Platinum saw-mills expand after lockdown

By | 2020-11-05T09:57:47+00:00 November 5th, 2020|

Nelspruit-based Platinum Sawmill, operating since 1991, is about to open a warehouse at the N4 Gateway which will give clients an option of buying their Saligna products directly from the sawmill in Nelspruit, or from the warehouse in Pretoria.

The warehouse in Pretoria will be ideally-located to clients in and around Johannesburg and Pretoria. Image credit: Platinum Sawmill

The warehouse in Pretoria will be ideally-located to clients in and around Johannesburg and Pretoria. Image credit: Platinum Sawmill

According to Johan Labuschagne at Platinum Sawmill, it makes a lot of strategic and logistic sense to have the sawmill based in Nelspruit and a warehouse in Pretoria. “Being close to the forests in Mpumalanga makes it a lot easier to get the logs to the sawmill, but at the same time you are further away from the bigger market in Gauteng. Our warehouse in Pretoria will be ideally-located to clients in and around Johannesburg and Pretoria who want to purchase our products. We use our own trucks to transport the logs from the forest areas where we source them to the sawmill. However, we do not do deliveries,” says Labuschagne.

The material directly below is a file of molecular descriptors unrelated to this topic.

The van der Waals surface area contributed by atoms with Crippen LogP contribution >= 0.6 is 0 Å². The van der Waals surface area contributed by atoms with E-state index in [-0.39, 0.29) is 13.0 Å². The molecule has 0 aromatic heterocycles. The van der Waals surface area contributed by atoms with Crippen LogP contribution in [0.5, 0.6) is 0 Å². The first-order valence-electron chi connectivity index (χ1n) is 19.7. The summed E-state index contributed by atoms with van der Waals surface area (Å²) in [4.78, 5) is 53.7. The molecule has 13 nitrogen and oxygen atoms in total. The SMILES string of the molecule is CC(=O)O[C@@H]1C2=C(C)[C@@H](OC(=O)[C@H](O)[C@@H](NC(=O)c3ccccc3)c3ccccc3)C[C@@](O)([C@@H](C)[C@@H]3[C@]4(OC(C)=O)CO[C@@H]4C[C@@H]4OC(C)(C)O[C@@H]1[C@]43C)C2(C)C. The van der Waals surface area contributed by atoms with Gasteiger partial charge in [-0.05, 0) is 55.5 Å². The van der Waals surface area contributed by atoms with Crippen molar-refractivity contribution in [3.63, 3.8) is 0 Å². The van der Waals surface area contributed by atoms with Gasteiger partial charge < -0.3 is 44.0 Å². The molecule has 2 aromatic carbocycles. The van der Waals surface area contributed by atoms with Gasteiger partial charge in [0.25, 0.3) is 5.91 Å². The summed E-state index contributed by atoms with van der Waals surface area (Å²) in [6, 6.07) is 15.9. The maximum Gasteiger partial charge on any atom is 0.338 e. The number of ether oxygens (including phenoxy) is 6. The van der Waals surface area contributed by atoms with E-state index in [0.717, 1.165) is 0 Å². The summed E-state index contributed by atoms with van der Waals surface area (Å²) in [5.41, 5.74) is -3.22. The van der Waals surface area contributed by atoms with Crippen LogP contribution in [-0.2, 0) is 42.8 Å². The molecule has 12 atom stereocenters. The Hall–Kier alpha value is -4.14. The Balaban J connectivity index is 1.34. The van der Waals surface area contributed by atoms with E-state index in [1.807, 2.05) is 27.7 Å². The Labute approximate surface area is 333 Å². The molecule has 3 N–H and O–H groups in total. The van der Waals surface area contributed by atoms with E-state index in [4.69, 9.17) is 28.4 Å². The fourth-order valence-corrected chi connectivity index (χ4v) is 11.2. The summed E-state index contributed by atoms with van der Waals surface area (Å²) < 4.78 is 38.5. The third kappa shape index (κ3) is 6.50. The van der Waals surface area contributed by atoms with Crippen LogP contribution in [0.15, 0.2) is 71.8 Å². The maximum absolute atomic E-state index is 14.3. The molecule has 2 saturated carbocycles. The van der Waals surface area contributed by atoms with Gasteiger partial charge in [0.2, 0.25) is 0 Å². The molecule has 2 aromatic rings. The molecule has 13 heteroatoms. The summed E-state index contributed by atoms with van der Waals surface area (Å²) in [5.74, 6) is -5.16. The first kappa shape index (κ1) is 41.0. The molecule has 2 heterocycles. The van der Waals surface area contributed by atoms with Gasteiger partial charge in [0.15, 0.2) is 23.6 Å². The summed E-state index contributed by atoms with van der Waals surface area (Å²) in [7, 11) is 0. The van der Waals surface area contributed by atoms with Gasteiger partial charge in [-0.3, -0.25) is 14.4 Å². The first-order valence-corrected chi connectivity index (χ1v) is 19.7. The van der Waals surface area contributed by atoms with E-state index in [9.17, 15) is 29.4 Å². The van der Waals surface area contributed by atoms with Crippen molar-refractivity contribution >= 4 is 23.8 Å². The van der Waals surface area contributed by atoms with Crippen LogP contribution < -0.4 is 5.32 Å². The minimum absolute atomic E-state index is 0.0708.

Platinum Sawmill’s products include kiln-dried furniture-grade Saligna, wet off saw gum planks (which can also be can be used for scaffolding), and decking with no finger joints. Once the logs arrive at the sawmill from the forest it is put through MEM twin band saws. The scaffold planks are sold in a ‘wet’ form, and the rest of the wood, which is used in the manufacture of furniture, is left outside to naturally dry for about 18 months. Once dried, the wood is put through Incomac kilns and dried for a further three days before it is cut up in different sizes by the Crosscutter and Woodmizer rip saw for furniture wood and decking. No treatment in terms of chemicals is carried out, the wood is naturally, and kiln dried only.

According to Labuschagne the logs that Platinum Sawmills use are primarily sourced from Komatiland Forestry close to Nelspruit in Mpumalanga.

Labuschagne says that the Covid-19 pandemic affected the markets negatively and that corruption is hampering growth in the industry. “The growing trend of using artificial wood is a challenge in as well,” he says. However, he remains positive that in the long-term people will return to using traditional wood products again. “Although the timber industry is at a low at this stage, there is no doubt that we are starting to see an improvement, and if we continue doing what we do, the outlook in the medium- to longer-term is positive,” he says.